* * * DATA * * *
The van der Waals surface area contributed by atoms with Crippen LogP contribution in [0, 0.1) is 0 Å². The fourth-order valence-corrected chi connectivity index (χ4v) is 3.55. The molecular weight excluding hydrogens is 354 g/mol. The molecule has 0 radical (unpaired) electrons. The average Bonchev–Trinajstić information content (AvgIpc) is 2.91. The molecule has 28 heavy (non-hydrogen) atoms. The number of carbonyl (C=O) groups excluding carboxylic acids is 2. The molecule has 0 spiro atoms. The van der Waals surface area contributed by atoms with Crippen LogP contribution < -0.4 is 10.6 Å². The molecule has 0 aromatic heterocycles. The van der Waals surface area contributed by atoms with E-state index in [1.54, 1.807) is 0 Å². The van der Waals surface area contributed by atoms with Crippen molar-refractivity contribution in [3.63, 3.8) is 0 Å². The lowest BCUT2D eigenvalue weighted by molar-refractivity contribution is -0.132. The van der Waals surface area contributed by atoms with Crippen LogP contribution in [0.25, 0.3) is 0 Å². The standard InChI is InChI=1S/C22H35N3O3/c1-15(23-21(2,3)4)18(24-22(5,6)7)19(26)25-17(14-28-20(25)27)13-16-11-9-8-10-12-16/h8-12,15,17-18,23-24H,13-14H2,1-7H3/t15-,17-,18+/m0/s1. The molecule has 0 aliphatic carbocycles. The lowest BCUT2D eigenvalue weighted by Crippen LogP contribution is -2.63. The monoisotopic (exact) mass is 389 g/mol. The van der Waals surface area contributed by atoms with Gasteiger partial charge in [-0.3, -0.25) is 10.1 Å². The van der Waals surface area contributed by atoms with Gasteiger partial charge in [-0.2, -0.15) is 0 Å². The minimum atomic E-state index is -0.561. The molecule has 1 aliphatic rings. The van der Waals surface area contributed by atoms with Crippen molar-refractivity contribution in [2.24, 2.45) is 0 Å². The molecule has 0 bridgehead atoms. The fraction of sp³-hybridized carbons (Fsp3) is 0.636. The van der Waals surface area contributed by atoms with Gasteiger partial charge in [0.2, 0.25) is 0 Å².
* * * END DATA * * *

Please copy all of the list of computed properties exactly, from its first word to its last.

The van der Waals surface area contributed by atoms with Crippen LogP contribution in [0, 0.1) is 0 Å². The fourth-order valence-corrected chi connectivity index (χ4v) is 3.55. The molecular weight excluding hydrogens is 354 g/mol. The molecule has 0 radical (unpaired) electrons. The average Bonchev–Trinajstić information content (AvgIpc) is 2.91. The molecule has 28 heavy (non-hydrogen) atoms. The number of carbonyl (C=O) groups excluding carboxylic acids is 2. The molecule has 0 spiro atoms. The van der Waals surface area contributed by atoms with Crippen LogP contribution < -0.4 is 10.6 Å². The molecule has 0 aromatic heterocycles. The van der Waals surface area contributed by atoms with E-state index in [1.54, 1.807) is 0 Å². The van der Waals surface area contributed by atoms with Crippen molar-refractivity contribution in [3.63, 3.8) is 0 Å². The lowest BCUT2D eigenvalue weighted by molar-refractivity contribution is -0.132. The van der Waals surface area contributed by atoms with Crippen LogP contribution in [0.25, 0.3) is 0 Å². The standard InChI is InChI=1S/C22H35N3O3/c1-15(23-21(2,3)4)18(24-22(5,6)7)19(26)25-17(14-28-20(25)27)13-16-11-9-8-10-12-16/h8-12,15,17-18,23-24H,13-14H2,1-7H3/t15-,17-,18+/m0/s1. The molecule has 0 aliphatic carbocycles. The lowest BCUT2D eigenvalue weighted by Crippen LogP contribution is -2.63. The monoisotopic (exact) mass is 389 g/mol. The van der Waals surface area contributed by atoms with Gasteiger partial charge in [-0.3, -0.25) is 10.1 Å². The van der Waals surface area contributed by atoms with Gasteiger partial charge in [-0.2, -0.15) is 0 Å². The minimum atomic E-state index is -0.561. The molecule has 1 aliphatic rings. The van der Waals surface area contributed by atoms with Crippen molar-refractivity contribution in [2.24, 2.45) is 0 Å². The molecule has 0 bridgehead atoms. The fraction of sp³-hybridized carbons (Fsp3) is 0.636. The van der Waals surface area contributed by atoms with Gasteiger partial charge in [0.2, 0.25) is 0 Å².